Although Centene and Coventry Health Care issued financial reports within a day of each other, the two insurers experienced dramatically different fourth quarters last year.
Centene's fourth-quarter net earnings tumbled 84 percent to $4.6 million after higher-than-expected flu expenses and increased medical costs with its Kentucky and Texas Medicaid plans, the insurer said in its earnings report last week.
But Centene did increase its revenue by 59 percent to $2.4 billion and enrollment by 41 percent to 2.6 billion people by adding new members in Louisiana, Missouri, Texas and Washington.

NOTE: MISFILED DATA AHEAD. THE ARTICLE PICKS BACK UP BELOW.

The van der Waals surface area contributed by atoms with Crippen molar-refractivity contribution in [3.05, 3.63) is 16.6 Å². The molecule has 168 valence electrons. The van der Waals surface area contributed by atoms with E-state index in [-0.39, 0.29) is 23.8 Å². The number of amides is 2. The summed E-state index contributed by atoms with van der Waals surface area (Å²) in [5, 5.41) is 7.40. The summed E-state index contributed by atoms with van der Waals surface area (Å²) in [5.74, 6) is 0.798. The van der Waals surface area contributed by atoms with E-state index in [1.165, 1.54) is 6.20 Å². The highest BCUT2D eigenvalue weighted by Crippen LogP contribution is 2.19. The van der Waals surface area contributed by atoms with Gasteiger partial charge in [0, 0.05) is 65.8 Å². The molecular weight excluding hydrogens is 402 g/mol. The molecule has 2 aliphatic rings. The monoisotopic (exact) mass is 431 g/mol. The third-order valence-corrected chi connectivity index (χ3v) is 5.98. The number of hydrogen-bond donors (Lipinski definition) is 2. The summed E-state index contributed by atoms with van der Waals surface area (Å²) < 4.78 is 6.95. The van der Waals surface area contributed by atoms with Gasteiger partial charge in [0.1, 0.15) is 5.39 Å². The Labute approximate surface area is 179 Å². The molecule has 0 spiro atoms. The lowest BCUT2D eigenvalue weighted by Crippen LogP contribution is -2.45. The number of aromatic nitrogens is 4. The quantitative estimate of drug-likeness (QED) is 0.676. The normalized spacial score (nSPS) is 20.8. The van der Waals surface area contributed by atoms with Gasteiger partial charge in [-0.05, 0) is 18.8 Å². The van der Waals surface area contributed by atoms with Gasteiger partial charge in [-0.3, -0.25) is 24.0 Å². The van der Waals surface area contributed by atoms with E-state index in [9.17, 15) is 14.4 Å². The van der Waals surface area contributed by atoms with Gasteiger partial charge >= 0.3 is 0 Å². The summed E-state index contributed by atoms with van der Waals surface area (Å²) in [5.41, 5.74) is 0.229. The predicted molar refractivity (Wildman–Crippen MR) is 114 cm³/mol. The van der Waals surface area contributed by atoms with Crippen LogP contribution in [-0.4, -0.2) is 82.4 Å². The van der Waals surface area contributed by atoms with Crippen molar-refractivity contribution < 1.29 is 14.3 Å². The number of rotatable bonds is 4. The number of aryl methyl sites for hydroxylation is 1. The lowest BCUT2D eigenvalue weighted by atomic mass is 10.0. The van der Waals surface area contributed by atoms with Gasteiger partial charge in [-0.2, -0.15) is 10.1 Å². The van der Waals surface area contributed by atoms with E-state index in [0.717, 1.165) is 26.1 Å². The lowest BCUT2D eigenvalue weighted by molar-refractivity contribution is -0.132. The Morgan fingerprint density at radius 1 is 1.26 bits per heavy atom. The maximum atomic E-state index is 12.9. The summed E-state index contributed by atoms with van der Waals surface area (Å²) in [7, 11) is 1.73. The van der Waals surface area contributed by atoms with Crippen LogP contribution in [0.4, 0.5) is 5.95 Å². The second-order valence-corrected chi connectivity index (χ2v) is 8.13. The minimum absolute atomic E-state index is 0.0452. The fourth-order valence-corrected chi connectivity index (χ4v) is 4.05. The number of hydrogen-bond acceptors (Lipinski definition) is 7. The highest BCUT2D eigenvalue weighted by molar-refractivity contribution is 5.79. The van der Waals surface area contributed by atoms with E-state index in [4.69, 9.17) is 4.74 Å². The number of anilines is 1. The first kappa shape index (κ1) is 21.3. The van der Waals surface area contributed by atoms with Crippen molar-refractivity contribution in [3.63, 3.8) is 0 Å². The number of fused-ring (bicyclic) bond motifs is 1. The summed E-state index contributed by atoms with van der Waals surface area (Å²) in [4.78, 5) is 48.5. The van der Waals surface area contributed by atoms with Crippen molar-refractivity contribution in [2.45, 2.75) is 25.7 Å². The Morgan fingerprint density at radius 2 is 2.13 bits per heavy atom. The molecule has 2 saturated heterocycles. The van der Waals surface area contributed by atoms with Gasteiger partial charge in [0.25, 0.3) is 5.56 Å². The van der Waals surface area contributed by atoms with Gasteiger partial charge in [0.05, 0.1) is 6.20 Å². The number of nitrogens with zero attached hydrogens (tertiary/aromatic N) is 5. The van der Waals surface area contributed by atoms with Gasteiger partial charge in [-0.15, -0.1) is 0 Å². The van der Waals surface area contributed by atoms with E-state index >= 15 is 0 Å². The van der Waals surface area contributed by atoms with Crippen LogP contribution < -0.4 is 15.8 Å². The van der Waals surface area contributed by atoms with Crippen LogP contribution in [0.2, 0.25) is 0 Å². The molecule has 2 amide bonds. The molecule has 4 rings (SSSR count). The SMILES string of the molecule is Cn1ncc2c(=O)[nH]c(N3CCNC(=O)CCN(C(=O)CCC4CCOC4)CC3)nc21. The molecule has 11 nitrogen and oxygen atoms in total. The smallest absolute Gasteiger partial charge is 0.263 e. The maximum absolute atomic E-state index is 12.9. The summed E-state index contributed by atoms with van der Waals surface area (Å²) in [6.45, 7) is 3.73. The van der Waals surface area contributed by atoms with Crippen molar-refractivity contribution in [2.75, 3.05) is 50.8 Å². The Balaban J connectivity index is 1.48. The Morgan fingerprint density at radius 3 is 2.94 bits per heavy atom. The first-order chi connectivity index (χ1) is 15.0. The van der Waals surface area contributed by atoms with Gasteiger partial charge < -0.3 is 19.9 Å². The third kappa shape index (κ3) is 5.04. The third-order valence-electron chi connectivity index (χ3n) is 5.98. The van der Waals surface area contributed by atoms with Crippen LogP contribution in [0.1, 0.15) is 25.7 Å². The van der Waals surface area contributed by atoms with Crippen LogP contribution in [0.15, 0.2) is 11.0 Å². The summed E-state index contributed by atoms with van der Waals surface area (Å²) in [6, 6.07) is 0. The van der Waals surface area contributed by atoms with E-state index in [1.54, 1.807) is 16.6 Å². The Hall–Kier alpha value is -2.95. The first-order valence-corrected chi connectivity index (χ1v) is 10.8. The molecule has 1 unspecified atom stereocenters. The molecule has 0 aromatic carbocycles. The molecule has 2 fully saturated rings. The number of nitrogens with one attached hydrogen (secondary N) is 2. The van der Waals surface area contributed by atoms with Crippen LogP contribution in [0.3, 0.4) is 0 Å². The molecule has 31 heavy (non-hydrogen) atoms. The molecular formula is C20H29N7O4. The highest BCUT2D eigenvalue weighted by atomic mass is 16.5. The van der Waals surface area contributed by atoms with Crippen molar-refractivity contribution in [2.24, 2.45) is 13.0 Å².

"While 2012 had its challenges, we continue to make progress on premium rates in Texas and believe we have addressed the issues in Kentucky with our planned exit of the State," Centene CEO Michael Neidorff said in a statement. Centene broke its contract with Kentucky and filed a lawsuit against the state, which it claims largely caused its recent financial losses.
Meanwhile, Coventry successfully countered rising costs, as demonstrated by its 39 percent growth in fourth-quarter earnings--thanks in part to higher enrollment in its Medicaid and Medicare prescription drug plans. The insurer earned $119 million in the fourth quarter of 2012, compared to $85 million a year earlier. Its revenue rose 10 percent to $3.45 billion, according to its earning report last week.
Coventry, which Aetna is purchasing for $5.7 billion, increased membership by more than 12 percent to a total of 5.4 million people. Jumping particularly high was its Medicaid program, which saw a 41 percent increase in membership compared to 2011.